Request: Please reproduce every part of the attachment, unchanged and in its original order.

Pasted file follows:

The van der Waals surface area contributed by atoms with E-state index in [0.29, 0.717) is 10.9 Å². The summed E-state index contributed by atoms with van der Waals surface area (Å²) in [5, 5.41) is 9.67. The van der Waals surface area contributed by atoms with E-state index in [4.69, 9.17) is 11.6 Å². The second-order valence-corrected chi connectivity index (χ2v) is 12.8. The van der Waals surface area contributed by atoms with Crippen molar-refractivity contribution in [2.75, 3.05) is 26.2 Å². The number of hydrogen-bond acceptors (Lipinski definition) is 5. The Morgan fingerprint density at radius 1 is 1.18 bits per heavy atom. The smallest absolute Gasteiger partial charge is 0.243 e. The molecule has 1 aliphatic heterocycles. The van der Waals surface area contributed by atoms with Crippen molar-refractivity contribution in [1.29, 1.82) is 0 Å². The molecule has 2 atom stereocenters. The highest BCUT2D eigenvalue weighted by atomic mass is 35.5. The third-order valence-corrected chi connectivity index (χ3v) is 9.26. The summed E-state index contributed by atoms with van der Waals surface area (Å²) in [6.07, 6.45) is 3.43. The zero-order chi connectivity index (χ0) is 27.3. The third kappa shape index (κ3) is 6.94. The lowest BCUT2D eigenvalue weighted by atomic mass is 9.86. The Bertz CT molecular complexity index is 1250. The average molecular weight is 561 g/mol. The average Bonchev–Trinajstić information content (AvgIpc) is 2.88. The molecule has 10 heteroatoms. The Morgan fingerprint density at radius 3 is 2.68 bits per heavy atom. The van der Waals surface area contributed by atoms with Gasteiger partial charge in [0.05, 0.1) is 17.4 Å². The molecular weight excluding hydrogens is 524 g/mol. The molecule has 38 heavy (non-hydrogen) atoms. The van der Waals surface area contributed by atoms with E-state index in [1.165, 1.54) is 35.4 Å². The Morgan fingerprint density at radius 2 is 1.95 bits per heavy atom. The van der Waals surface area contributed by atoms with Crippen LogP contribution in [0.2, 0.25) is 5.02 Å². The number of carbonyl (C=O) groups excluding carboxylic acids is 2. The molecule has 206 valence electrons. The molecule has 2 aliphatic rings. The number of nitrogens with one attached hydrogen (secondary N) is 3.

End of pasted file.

The van der Waals surface area contributed by atoms with E-state index in [0.29, 0.717) is 10.9 Å². The summed E-state index contributed by atoms with van der Waals surface area (Å²) in [5, 5.41) is 9.67. The van der Waals surface area contributed by atoms with E-state index in [4.69, 9.17) is 11.6 Å². The second-order valence-corrected chi connectivity index (χ2v) is 12.8. The van der Waals surface area contributed by atoms with Crippen molar-refractivity contribution in [2.75, 3.05) is 26.2 Å². The number of hydrogen-bond acceptors (Lipinski definition) is 5. The Morgan fingerprint density at radius 1 is 1.18 bits per heavy atom. The smallest absolute Gasteiger partial charge is 0.243 e. The molecule has 1 aliphatic heterocycles. The van der Waals surface area contributed by atoms with Crippen molar-refractivity contribution in [1.29, 1.82) is 0 Å². The molecule has 2 atom stereocenters. The highest BCUT2D eigenvalue weighted by atomic mass is 35.5. The third-order valence-corrected chi connectivity index (χ3v) is 9.26. The summed E-state index contributed by atoms with van der Waals surface area (Å²) in [6.07, 6.45) is 3.43. The zero-order chi connectivity index (χ0) is 27.3. The third kappa shape index (κ3) is 6.94. The lowest BCUT2D eigenvalue weighted by atomic mass is 9.86. The Bertz CT molecular complexity index is 1250. The average molecular weight is 561 g/mol. The average Bonchev–Trinajstić information content (AvgIpc) is 2.88. The molecule has 10 heteroatoms. The Morgan fingerprint density at radius 3 is 2.68 bits per heavy atom. The van der Waals surface area contributed by atoms with Gasteiger partial charge in [0.05, 0.1) is 17.4 Å². The molecular weight excluding hydrogens is 524 g/mol. The molecule has 38 heavy (non-hydrogen) atoms. The van der Waals surface area contributed by atoms with E-state index in [1.165, 1.54) is 35.4 Å². The Morgan fingerprint density at radius 2 is 1.95 bits per heavy atom. The van der Waals surface area contributed by atoms with Crippen LogP contribution in [0.2, 0.25) is 5.02 Å². The number of carbonyl (C=O) groups excluding carboxylic acids is 2. The molecule has 206 valence electrons. The molecule has 2 aliphatic rings. The number of nitrogens with one attached hydrogen (secondary N) is 3.